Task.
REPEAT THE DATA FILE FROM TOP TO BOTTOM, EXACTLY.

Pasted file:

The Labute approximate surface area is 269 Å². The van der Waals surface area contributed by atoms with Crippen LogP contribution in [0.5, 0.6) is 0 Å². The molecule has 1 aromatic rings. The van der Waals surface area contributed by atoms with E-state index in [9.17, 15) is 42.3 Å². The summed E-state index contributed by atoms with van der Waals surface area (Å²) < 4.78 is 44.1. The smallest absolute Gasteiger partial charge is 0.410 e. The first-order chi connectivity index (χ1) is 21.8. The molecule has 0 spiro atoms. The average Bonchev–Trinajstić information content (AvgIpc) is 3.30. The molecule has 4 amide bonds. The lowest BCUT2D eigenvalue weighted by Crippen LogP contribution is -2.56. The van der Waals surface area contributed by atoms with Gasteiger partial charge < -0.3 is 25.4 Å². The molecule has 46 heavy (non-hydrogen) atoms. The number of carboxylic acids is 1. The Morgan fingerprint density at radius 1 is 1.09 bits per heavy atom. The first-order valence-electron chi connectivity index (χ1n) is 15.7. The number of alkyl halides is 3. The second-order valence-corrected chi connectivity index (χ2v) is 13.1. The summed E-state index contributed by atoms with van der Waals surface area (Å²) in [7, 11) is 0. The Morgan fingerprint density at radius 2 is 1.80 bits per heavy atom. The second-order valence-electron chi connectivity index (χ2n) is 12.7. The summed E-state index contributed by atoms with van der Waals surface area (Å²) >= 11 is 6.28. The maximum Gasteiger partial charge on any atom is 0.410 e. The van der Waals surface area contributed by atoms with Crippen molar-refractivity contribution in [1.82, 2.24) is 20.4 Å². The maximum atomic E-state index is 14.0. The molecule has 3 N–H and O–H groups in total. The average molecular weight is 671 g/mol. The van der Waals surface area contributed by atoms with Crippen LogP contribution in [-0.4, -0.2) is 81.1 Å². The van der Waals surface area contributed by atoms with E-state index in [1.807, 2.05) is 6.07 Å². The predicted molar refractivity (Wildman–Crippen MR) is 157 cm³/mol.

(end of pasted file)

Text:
The Labute approximate surface area is 269 Å². The van der Waals surface area contributed by atoms with Crippen LogP contribution in [0.5, 0.6) is 0 Å². The molecule has 1 aromatic rings. The van der Waals surface area contributed by atoms with E-state index in [9.17, 15) is 42.3 Å². The summed E-state index contributed by atoms with van der Waals surface area (Å²) < 4.78 is 44.1. The smallest absolute Gasteiger partial charge is 0.410 e. The first-order chi connectivity index (χ1) is 21.8. The molecule has 0 spiro atoms. The average Bonchev–Trinajstić information content (AvgIpc) is 3.30. The molecule has 4 amide bonds. The lowest BCUT2D eigenvalue weighted by Crippen LogP contribution is -2.56. The van der Waals surface area contributed by atoms with Gasteiger partial charge < -0.3 is 25.4 Å². The molecule has 46 heavy (non-hydrogen) atoms. The number of carboxylic acids is 1. The Morgan fingerprint density at radius 1 is 1.09 bits per heavy atom. The first-order valence-electron chi connectivity index (χ1n) is 15.7. The number of alkyl halides is 3. The second-order valence-corrected chi connectivity index (χ2v) is 13.1. The summed E-state index contributed by atoms with van der Waals surface area (Å²) in [7, 11) is 0. The Morgan fingerprint density at radius 2 is 1.80 bits per heavy atom. The second-order valence-electron chi connectivity index (χ2n) is 12.7. The summed E-state index contributed by atoms with van der Waals surface area (Å²) >= 11 is 6.28. The maximum Gasteiger partial charge on any atom is 0.410 e. The van der Waals surface area contributed by atoms with Crippen molar-refractivity contribution in [1.82, 2.24) is 20.4 Å². The maximum atomic E-state index is 14.0. The molecule has 3 N–H and O–H groups in total. The average molecular weight is 671 g/mol. The van der Waals surface area contributed by atoms with Crippen LogP contribution in [-0.4, -0.2) is 81.1 Å². The van der Waals surface area contributed by atoms with E-state index in [1.807, 2.05) is 6.07 Å². The predicted molar refractivity (Wildman–Crippen MR) is 157 cm³/mol.